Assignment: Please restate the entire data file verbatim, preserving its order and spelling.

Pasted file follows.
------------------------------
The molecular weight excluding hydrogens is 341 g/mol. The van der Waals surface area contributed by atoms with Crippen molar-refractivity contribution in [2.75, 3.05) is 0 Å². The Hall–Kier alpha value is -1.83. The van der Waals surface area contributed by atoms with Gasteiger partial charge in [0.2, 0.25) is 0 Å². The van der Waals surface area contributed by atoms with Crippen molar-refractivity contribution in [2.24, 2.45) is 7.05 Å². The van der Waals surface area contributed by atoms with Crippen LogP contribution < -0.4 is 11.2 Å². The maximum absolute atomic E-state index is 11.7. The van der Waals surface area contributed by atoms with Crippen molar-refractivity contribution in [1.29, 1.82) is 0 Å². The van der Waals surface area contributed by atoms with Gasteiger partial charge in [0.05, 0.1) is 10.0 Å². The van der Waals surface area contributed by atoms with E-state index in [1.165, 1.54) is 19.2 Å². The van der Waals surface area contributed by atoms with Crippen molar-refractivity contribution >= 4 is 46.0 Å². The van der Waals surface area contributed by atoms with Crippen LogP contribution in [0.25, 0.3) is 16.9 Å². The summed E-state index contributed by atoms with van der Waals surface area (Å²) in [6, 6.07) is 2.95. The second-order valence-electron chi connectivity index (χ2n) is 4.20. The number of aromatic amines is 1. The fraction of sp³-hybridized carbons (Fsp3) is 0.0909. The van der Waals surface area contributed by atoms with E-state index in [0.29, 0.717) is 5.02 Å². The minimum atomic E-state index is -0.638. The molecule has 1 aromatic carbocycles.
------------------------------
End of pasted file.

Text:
The molecular weight excluding hydrogens is 341 g/mol. The van der Waals surface area contributed by atoms with Crippen molar-refractivity contribution in [2.75, 3.05) is 0 Å². The Hall–Kier alpha value is -1.83. The van der Waals surface area contributed by atoms with Gasteiger partial charge in [0.2, 0.25) is 0 Å². The van der Waals surface area contributed by atoms with Crippen molar-refractivity contribution in [2.24, 2.45) is 7.05 Å². The van der Waals surface area contributed by atoms with Crippen LogP contribution < -0.4 is 11.2 Å². The maximum absolute atomic E-state index is 11.7. The van der Waals surface area contributed by atoms with Crippen molar-refractivity contribution in [1.29, 1.82) is 0 Å². The van der Waals surface area contributed by atoms with Gasteiger partial charge in [0.05, 0.1) is 10.0 Å². The van der Waals surface area contributed by atoms with E-state index in [1.165, 1.54) is 19.2 Å². The van der Waals surface area contributed by atoms with Crippen molar-refractivity contribution >= 4 is 46.0 Å². The van der Waals surface area contributed by atoms with Crippen LogP contribution in [0.25, 0.3) is 16.9 Å². The summed E-state index contributed by atoms with van der Waals surface area (Å²) in [6, 6.07) is 2.95. The second-order valence-electron chi connectivity index (χ2n) is 4.20. The number of aromatic amines is 1. The fraction of sp³-hybridized carbons (Fsp3) is 0.0909. The van der Waals surface area contributed by atoms with E-state index in [0.29, 0.717) is 5.02 Å². The minimum atomic E-state index is -0.638. The molecule has 1 aromatic carbocycles.